In 1976, the Tarasoff case established a new legal duty to protect third parties from a psychiatric patient's foreseeable violence. After the Tarasoff case, courts expanded the scope and role of a clinician's duty to protect, sometimes in novel ways. Later interpretations of Tarasoff began to limit significantly the situations in which a duty to protect would attach. Recent Tarasoff-type cases in which courts have rejected the clinician's duty to warn suggest that Tarasoff is declining in significance. The advent of state statutes that codify the establishment and discharge of Tarasoff duty have contributed to a further limitation of the duty to protect. Lastly, when faced with the management of dangerous patients, we advocate for a thorough, well documented assessment of risk of violence as the best means for addressing concern about potential legal liability.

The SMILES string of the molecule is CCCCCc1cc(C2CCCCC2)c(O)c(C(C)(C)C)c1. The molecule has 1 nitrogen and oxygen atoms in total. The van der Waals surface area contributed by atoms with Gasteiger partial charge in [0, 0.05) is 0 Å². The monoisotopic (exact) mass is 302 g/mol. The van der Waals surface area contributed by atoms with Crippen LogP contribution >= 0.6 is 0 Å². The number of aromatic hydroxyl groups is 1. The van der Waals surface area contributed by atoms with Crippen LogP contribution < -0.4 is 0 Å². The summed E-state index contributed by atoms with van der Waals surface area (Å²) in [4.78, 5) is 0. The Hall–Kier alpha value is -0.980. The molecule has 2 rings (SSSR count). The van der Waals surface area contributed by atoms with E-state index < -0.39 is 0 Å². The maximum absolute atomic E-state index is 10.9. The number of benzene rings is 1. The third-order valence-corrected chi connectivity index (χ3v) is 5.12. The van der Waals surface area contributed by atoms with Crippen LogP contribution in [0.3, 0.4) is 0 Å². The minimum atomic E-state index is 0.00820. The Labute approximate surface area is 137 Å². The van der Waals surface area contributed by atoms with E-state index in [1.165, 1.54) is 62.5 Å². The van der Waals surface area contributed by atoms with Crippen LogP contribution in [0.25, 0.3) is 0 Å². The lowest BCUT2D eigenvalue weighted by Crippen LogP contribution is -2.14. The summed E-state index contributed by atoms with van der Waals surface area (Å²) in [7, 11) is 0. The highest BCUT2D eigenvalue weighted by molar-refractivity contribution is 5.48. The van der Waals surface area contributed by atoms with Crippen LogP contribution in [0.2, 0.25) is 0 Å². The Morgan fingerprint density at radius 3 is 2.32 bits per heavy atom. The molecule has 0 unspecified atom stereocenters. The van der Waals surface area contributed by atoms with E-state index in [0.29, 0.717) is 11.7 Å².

Copyright 2001 John Wiley & Sons, Ltd.